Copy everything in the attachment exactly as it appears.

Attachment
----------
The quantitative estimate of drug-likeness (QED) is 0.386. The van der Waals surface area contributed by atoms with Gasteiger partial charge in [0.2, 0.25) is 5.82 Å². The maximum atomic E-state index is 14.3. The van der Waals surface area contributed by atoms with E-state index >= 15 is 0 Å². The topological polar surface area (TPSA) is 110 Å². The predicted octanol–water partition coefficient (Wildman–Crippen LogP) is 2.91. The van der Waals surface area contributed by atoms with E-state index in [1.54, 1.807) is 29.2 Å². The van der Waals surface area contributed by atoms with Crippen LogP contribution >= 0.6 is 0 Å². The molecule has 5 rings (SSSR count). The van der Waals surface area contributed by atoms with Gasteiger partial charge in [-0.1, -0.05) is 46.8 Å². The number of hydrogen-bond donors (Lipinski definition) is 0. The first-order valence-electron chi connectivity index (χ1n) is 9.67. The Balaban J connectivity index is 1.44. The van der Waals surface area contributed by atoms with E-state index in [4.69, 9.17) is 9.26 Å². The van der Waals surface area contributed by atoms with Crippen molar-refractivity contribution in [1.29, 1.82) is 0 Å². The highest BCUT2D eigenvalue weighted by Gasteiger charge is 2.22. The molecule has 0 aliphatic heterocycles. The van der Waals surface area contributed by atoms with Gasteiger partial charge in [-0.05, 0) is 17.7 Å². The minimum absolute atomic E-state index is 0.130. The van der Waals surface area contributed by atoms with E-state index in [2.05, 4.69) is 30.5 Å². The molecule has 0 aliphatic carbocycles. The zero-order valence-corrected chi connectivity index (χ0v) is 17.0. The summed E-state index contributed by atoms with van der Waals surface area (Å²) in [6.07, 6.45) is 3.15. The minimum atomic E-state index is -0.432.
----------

The quantitative estimate of drug-likeness (QED) is 0.386. The van der Waals surface area contributed by atoms with Gasteiger partial charge in [0.2, 0.25) is 5.82 Å². The maximum atomic E-state index is 14.3. The van der Waals surface area contributed by atoms with E-state index >= 15 is 0 Å². The topological polar surface area (TPSA) is 110 Å². The predicted octanol–water partition coefficient (Wildman–Crippen LogP) is 2.91. The van der Waals surface area contributed by atoms with E-state index in [1.54, 1.807) is 29.2 Å². The van der Waals surface area contributed by atoms with Crippen LogP contribution >= 0.6 is 0 Å². The molecule has 5 rings (SSSR count). The van der Waals surface area contributed by atoms with Gasteiger partial charge in [-0.1, -0.05) is 46.8 Å². The number of hydrogen-bond donors (Lipinski definition) is 0. The first-order valence-electron chi connectivity index (χ1n) is 9.67. The Balaban J connectivity index is 1.44. The van der Waals surface area contributed by atoms with E-state index in [4.69, 9.17) is 9.26 Å². The van der Waals surface area contributed by atoms with Crippen molar-refractivity contribution in [1.29, 1.82) is 0 Å². The highest BCUT2D eigenvalue weighted by Gasteiger charge is 2.22. The molecule has 0 aliphatic heterocycles. The van der Waals surface area contributed by atoms with Gasteiger partial charge in [-0.05, 0) is 17.7 Å². The minimum absolute atomic E-state index is 0.130. The van der Waals surface area contributed by atoms with E-state index in [2.05, 4.69) is 30.5 Å². The molecule has 0 aliphatic carbocycles. The zero-order valence-corrected chi connectivity index (χ0v) is 17.0. The summed E-state index contributed by atoms with van der Waals surface area (Å²) in [6.07, 6.45) is 3.15. The minimum atomic E-state index is -0.432.